Oatmeal: Oats in all forms can help your heart by lowering LDL, the bad cholesterol. A warm bowl of oatmeal fills you up for hours, fights snack attacks, and helps keep blood sugar levels stable over time — making it useful for people with diabetes, too.
Flaxseed: This shiny, honey-colored seed has three elements that are good for your heart: fiber, phytochemicals called lignans, and ALA, an omega-3 fatty acid found in plants. The body converts ALA to the more powerful omega-3s, EPA and DHA.
Low-Fat Yogurt: While low-fat dairy is most often touted for bone health, these foods can help control high blood pressure, too. Milk is high in calcium and potassium and yogurt has twice as much of these important minerals. To really boost the calcium and minimize the fat, choose low-fat or non-fat varieties.
Foods Fortified With Sterols: Want the heart-healthy power of vegetables in your milk or on toast? Margarine, soy milk, or orange juice can deliver — when they’re fortified with cholesterol-fighting sterols and stanols. These plant extracts block cholesterol absorption in the gut and can lower LDL levels by 10% without affecting good cholesterol.
Coffee: Coffee and tea may help protect your heart by warding off type 2 diabetes. Studies show that people who drink 3-4 cups a day may cut their risk by 25% — and even decaffeinated coffee works. Caution is due, however, for those who already have diabetes or hypertension; caffeine can complicate these conditions.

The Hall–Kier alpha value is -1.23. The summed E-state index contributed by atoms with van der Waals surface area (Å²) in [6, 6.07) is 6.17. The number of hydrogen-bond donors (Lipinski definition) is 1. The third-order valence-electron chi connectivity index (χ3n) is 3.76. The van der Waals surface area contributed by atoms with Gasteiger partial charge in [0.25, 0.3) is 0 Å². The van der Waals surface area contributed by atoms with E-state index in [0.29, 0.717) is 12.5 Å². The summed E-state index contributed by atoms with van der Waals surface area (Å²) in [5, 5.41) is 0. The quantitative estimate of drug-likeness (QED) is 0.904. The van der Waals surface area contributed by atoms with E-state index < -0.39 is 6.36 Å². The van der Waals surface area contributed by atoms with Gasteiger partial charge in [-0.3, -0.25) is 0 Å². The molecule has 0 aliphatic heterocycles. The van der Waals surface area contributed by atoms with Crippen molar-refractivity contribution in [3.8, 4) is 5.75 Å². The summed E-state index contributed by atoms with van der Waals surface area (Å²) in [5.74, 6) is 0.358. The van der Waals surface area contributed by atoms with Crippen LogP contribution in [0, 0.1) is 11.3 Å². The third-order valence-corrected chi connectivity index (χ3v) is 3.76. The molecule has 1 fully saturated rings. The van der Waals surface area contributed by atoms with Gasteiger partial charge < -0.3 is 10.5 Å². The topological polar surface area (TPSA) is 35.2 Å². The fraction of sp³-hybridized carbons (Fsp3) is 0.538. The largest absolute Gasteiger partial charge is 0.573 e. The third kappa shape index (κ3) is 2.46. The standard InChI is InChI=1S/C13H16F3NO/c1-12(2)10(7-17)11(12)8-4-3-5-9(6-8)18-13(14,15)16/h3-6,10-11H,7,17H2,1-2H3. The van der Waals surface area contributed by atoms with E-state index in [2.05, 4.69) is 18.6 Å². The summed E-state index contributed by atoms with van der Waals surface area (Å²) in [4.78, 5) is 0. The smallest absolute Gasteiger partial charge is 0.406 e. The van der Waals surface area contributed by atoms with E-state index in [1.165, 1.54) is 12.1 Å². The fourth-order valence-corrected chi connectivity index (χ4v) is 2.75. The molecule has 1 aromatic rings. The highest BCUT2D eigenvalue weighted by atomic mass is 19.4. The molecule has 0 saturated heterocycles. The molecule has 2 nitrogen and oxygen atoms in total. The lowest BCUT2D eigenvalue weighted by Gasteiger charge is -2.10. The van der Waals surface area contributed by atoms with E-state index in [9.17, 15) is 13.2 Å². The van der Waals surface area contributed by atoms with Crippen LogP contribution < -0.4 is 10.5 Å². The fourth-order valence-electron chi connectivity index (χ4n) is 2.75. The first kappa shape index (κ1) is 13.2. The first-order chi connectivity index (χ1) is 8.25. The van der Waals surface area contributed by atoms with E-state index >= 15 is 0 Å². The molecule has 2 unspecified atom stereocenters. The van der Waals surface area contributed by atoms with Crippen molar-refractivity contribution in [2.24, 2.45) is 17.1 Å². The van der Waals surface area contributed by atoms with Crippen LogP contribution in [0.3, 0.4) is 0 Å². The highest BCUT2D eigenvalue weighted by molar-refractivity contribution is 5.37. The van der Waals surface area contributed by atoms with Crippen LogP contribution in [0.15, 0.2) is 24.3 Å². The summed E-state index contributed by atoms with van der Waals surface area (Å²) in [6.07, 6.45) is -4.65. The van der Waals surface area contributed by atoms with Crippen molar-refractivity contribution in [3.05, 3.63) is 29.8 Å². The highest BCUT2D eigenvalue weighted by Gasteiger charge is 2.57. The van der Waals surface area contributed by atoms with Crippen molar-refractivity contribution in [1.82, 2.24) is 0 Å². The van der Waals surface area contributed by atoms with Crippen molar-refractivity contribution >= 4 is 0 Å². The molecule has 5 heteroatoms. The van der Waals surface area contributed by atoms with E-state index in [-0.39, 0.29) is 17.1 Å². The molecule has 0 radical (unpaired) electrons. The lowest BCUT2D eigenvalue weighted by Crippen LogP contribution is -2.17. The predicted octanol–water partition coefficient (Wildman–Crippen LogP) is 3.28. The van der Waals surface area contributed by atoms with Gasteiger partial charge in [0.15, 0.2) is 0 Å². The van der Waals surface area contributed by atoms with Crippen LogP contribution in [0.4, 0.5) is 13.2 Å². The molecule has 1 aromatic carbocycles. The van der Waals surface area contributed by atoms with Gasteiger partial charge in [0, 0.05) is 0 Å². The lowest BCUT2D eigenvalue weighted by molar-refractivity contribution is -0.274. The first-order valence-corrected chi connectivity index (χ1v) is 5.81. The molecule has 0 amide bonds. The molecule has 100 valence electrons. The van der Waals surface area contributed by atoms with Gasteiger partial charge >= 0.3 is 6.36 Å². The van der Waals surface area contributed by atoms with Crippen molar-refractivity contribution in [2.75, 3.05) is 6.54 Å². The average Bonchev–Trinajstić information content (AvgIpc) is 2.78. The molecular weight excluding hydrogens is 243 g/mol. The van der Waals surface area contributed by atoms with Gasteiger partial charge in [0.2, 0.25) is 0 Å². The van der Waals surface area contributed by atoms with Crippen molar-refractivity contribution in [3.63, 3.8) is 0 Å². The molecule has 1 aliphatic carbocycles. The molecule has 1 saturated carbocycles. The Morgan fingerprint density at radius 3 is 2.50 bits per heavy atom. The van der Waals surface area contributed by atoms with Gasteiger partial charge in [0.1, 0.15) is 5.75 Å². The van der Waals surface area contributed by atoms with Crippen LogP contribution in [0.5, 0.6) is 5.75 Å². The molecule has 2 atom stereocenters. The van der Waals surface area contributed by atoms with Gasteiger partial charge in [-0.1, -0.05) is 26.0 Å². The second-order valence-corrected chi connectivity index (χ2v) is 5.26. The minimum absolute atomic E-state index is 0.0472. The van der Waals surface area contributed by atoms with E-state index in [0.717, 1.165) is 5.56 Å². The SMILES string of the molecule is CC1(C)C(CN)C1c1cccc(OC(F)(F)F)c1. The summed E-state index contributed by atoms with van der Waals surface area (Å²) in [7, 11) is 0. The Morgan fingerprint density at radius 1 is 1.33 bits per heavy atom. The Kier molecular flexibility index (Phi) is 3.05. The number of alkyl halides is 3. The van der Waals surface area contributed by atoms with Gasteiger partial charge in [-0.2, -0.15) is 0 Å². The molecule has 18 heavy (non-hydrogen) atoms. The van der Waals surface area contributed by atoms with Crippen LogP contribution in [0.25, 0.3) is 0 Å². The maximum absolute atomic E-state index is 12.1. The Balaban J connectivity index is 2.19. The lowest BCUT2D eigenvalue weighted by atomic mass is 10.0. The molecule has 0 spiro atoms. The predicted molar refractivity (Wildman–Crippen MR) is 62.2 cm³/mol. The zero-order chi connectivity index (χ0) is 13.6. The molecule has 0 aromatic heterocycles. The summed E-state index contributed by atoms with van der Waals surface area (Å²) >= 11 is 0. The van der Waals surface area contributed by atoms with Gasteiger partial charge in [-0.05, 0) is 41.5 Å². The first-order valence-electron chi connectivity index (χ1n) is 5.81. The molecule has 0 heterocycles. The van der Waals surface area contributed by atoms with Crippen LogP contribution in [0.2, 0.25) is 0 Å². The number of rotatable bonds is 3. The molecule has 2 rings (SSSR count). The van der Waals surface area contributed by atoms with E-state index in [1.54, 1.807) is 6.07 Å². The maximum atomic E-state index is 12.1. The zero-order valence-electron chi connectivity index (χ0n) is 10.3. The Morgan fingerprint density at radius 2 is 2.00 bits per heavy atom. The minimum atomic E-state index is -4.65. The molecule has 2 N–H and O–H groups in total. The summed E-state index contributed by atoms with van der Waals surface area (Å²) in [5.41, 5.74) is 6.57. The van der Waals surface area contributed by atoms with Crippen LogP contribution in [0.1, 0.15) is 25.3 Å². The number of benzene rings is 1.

Cayenne Chili Pepper: Shaking hot chili powder on food may help prevent a spike in insulin levels after meals. A small study inAustralia showed that simply adding chili to a hamburger meal produced lower insulin levels in overweight volunteers.
Kosher Salt: This may be worth a try for people with high blood pressure. Kosher salt may give you more salty flavor with less actual salt — and less sodium — than if you sprinkled table salt on your food. The larger crystals impart more flavor than finely ground salt. You’ll still need to measure carefully; a teaspoon of Kosher salt has 1,120-2,000 mg of sodium, while the daily limit for most people is 1,500 mg. And in cooking, the taste advantage is lost.
Cherries: Cherries are packed with anthocyanins, an antioxidant believed to help protect blood vessels. Cherries in any form provide these heart-healthy nutrients: the larger heart-shaped sweet cherries, the sour cherries used for baking, as well as dried cherries and cherry juice.
The Go Red for Woman Luncheon is Friday, February 22 at the Sioux Falls Convention Center. Click here to get more details and to purchase tickets.